Why everyone is so paranoid about going gluten free - and should you be?
Do you really need to go gluten-free? Here are the facts. learn more about coeliac disease and going gluten-free.
Gluten. The once harmless protein found in wheat and other grains has now become a word synonymous with dirty, unclean, or fattening foods. But why are we making it our new dietary enemy - and is it necessary?
Bread, cakes, Easter eggs, chicken nuggets: the global gluten-free foods market is estimated to reach a whopping 7.59 billion USD by 2020, growing the fastest in Europe. Some restaurants have a no gluten allowed policy. You can even go on a GF holiday.
Once, these gluten-less foods were a necessity for the 1-in-100 people with coeliac disease, an autoimmune disorder that virtually destroys the intestinal tract when gluten is present. The disease leads to malabsorption of nutrients, increasing the risk of osteoporosis, infertility and even cancers. Sometimes, cutting it out doesn’t stop the problems for people with coeliac disease: between two to five percent of coeliacs have a refractory coeliac disease, where the gut is so damaged by gluten that it no longer responds to gluten-free diet alone.
But humans have been consuming gluten for hundreds of years. Gluten is made up of two protein groups - gliadin and glutenin. When flour and water are combined these proteins come together to make a sticky dough. Now, however, a GF diet has become a “healthy” lifestyle choice for many - to lose weight, reduce fatigue and bloating, and even cure autism - based on very little evidence and a tonne of media coverage.
Medical professor at Harvard, Dr Daniel A. Leffler, advises against a GF diet if you’re not coeliac or intolerant. He says: “People who are sensitive to gluten may feel better, but a larger portion will derive no significant benefit from the practice. They’ll simply waste their money because these products are expensive.”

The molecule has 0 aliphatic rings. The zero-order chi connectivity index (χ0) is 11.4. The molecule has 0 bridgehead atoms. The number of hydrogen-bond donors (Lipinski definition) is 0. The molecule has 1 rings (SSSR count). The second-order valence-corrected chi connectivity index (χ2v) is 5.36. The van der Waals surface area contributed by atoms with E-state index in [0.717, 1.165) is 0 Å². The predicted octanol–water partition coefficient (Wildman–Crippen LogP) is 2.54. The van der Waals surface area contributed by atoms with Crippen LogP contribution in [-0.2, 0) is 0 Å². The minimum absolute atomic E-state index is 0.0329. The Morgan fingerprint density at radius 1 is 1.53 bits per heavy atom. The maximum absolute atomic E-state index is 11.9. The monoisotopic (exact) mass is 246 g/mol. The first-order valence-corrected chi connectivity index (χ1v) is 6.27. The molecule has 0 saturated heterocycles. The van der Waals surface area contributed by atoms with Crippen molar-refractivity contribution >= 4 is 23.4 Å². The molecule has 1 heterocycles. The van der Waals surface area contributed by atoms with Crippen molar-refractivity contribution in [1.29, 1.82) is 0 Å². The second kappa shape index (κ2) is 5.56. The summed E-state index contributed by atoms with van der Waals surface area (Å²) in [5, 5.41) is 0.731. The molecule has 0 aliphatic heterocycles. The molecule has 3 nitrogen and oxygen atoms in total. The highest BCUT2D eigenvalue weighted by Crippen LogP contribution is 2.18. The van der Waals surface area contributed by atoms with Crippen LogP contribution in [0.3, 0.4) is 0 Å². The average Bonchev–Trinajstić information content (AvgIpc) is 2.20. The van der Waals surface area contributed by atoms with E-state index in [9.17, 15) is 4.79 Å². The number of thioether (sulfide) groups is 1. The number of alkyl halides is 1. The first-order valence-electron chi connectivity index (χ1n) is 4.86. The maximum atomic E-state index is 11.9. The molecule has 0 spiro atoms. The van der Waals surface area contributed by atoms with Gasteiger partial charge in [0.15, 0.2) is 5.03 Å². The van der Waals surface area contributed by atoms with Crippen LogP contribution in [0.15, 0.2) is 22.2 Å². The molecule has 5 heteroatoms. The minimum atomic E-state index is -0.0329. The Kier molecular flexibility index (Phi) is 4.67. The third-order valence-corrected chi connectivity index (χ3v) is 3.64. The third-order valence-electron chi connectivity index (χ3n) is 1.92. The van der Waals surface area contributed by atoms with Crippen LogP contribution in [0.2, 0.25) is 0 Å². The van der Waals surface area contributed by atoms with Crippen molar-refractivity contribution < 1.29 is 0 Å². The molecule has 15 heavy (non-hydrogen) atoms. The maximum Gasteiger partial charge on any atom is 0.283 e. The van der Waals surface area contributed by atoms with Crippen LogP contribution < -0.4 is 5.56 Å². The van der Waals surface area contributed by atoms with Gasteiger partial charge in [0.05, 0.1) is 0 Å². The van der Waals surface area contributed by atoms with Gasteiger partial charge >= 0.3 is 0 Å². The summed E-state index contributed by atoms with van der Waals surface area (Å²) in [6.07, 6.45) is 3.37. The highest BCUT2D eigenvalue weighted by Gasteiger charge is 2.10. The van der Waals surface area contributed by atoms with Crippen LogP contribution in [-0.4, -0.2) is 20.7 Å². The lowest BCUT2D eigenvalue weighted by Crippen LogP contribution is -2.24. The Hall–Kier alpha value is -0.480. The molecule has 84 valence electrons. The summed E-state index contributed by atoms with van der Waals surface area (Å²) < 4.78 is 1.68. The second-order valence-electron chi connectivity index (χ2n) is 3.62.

5 stages of going gluten-free properly:
1.Book an appointment with your GP.
Tell them your symptoms and request a blood test. When it's present they will check the severity of your antibodies. If there is an indication that these are raised, your doctor will book you in. You'll have an endoscopy to examine your intestinal tract.
2. Do not stop eating gluten until tested.
If there really is an intolerance or coeliac disease cutting out gluten will not be detected on medical tests.
3. Medical diagnostic and personal research.
Learn which foods you can and can’t eat, not just bread, pasta and pizza. Other hidden sources can be found in everything from stock cubes to lipstick.
4. A gluten-free environment.
Gluten is sticky - which means any pots, pans and baking trays that you’ve cooked or baked within the past need replacing with fresh ones. All the gluten-free kitchenware should be cleaned with a separate scourer. Unless washing is done with a dishwasher.
5. Family, friends, housemates and colleagues.
As discussed, people are confused about this subject. Actual intolerance or disease can get mixed up in the health fad. Share and clarify information so that people know how to proceed. For instance, know how to keep GF food away from other food to avoid cross-contamination. No using your butter for gluten-filled toast, or using the same drainer for your GF pasta and normal pasta. Even the smallest crumb can cause a reaction in a coeliac.
Uncover more Nutrition tips here.